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RAVe is the second component of Puffer's Ethereum Foundation grant and stands for Remote Attestation Verification. This essential set of smart contracts allows enclaves to interface with blockchains securely and helps let the Puffer protocol be permissionless. RAVe enables entirely new use cases that weren't previously possible that we are excited to explore at Puffer.

Remote Attestation

The remote attestation (RA) process allows an untrusted party to prove they are running a specific SGX enclave. Since each enclave only allows the execution of the code it was initialized with, RA effectively allows one to prove to another that they can only run a specific program. In the context of messenger apps using SGX (e.g., Signal), RA allows them to prove to their users' devices that they are running privacy-preserving software.

The purpose of RAVe is to allow anyone to prove to a smart contract that they are running an enclave. This is an extremely powerful primitive in the context of blockchains for providing high-integrity, off-chain, confidential compute.

RAVe v1

RAVe v1 uses EPID-based RA, which involves an interactive process with Intel's Attestation service (IAS). At a high level, the enclave can commit 64 bytes of user data to include in its RA report. Also included is security-related information about the device and the MRENCLAVE and MRSIGNER fields. MRENCLAVE is the enclave's measurement, uniquely identifying the program to be run, and MRSIGNER identifies the entity that built the enclave.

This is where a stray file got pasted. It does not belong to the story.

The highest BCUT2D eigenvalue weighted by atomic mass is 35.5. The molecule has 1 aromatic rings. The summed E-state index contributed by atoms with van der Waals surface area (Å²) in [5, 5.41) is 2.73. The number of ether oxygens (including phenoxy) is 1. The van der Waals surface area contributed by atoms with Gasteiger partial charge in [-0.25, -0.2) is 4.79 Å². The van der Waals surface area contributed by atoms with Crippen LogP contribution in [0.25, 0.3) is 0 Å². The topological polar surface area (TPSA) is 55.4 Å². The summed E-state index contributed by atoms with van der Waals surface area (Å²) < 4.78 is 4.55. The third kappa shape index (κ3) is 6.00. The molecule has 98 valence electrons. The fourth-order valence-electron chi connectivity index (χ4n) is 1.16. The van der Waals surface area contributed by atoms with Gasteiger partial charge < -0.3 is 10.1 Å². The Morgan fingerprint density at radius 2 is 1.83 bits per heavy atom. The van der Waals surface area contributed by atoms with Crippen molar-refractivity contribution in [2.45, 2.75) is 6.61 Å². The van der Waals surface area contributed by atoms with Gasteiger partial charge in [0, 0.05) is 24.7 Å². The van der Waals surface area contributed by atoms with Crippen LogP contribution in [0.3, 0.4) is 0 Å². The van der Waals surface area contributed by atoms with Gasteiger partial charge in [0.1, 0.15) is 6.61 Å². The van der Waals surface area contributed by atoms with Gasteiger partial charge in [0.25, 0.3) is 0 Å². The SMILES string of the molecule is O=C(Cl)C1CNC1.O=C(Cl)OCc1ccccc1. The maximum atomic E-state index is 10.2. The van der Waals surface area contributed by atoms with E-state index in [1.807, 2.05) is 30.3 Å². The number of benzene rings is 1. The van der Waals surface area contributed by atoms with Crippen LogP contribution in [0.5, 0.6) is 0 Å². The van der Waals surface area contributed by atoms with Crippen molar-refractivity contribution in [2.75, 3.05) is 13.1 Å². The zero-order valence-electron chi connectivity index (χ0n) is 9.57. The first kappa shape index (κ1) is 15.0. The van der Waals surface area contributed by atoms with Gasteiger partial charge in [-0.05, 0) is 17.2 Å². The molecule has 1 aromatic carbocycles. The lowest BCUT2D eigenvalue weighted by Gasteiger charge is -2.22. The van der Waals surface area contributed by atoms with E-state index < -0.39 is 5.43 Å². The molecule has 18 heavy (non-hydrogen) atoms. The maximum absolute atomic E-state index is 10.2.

The IAS will return RA evidence to the attesting SGX device upon successful RA. Included in the RA evidence is a RA report, the IAS-signed RA report, the IAS root CA certificate, and the x.509 signing certificate used to sign the report. RAVe smart contracts verify these reports' provenance and validity of various report fields and then extract the 64-byte payload.

RAVe in the Puffer Protocol

In Puffer, RA is how a node proves that they are running Secure-Signer and RAVe smart contracts verify RA evidence to allow entrance into the protocol. When generating a validator key, the Secure-Signer enclave commits to its validator public key inside the RA report in the USERDATA field. RAVe verifies the node's RA evidence, extracts their validator public key, and registers it on-chain. This allows the node to prove to the protocol that they were running a Secure-Signer enclave and generated a new validator key within it. Viewing the source code lets anyone verify that the Secure-Signer program never leaks the key.

RAVe in restaking

ZKPs can be used to prove that a program was executed correctly, but an enclave prevents a user from running anything except the correct execution of the program. This is extremely attractive in the context of middlewares on Eigenlayer, especially when considering the negligent overhead of enclaves compared to ZKPs. Importantly, the issue of "stealth restaking" can be addressed through enclaves and RAVe.